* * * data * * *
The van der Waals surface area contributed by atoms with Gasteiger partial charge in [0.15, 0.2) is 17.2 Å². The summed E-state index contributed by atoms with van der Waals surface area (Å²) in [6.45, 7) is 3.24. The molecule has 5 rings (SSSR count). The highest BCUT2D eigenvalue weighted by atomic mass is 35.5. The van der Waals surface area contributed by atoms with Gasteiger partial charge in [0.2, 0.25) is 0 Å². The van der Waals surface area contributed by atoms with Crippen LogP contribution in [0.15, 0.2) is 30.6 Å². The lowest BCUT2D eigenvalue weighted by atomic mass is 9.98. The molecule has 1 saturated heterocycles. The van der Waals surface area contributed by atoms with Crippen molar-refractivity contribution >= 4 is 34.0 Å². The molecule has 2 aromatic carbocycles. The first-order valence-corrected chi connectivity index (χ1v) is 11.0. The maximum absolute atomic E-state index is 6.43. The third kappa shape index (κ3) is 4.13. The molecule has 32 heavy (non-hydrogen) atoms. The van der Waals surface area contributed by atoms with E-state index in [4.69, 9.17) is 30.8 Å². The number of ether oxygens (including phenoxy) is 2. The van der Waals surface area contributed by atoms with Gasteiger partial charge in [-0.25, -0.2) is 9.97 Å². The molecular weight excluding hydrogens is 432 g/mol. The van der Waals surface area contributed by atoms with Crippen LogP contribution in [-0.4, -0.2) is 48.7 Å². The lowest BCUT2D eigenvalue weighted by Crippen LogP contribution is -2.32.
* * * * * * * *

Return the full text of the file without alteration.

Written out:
The van der Waals surface area contributed by atoms with Gasteiger partial charge in [0.15, 0.2) is 17.2 Å². The summed E-state index contributed by atoms with van der Waals surface area (Å²) in [6.45, 7) is 3.24. The molecule has 5 rings (SSSR count). The highest BCUT2D eigenvalue weighted by atomic mass is 35.5. The van der Waals surface area contributed by atoms with Gasteiger partial charge in [0.2, 0.25) is 0 Å². The van der Waals surface area contributed by atoms with Crippen LogP contribution in [0.15, 0.2) is 30.6 Å². The lowest BCUT2D eigenvalue weighted by atomic mass is 9.98. The molecule has 1 saturated heterocycles. The van der Waals surface area contributed by atoms with Crippen molar-refractivity contribution >= 4 is 34.0 Å². The molecule has 2 aromatic carbocycles. The first-order valence-corrected chi connectivity index (χ1v) is 11.0. The maximum absolute atomic E-state index is 6.43. The third kappa shape index (κ3) is 4.13. The molecule has 32 heavy (non-hydrogen) atoms. The van der Waals surface area contributed by atoms with E-state index in [4.69, 9.17) is 30.8 Å². The number of ether oxygens (including phenoxy) is 2. The van der Waals surface area contributed by atoms with Gasteiger partial charge in [-0.25, -0.2) is 9.97 Å². The molecular weight excluding hydrogens is 432 g/mol. The van der Waals surface area contributed by atoms with Crippen LogP contribution in [-0.4, -0.2) is 48.7 Å². The lowest BCUT2D eigenvalue weighted by Crippen LogP contribution is -2.32.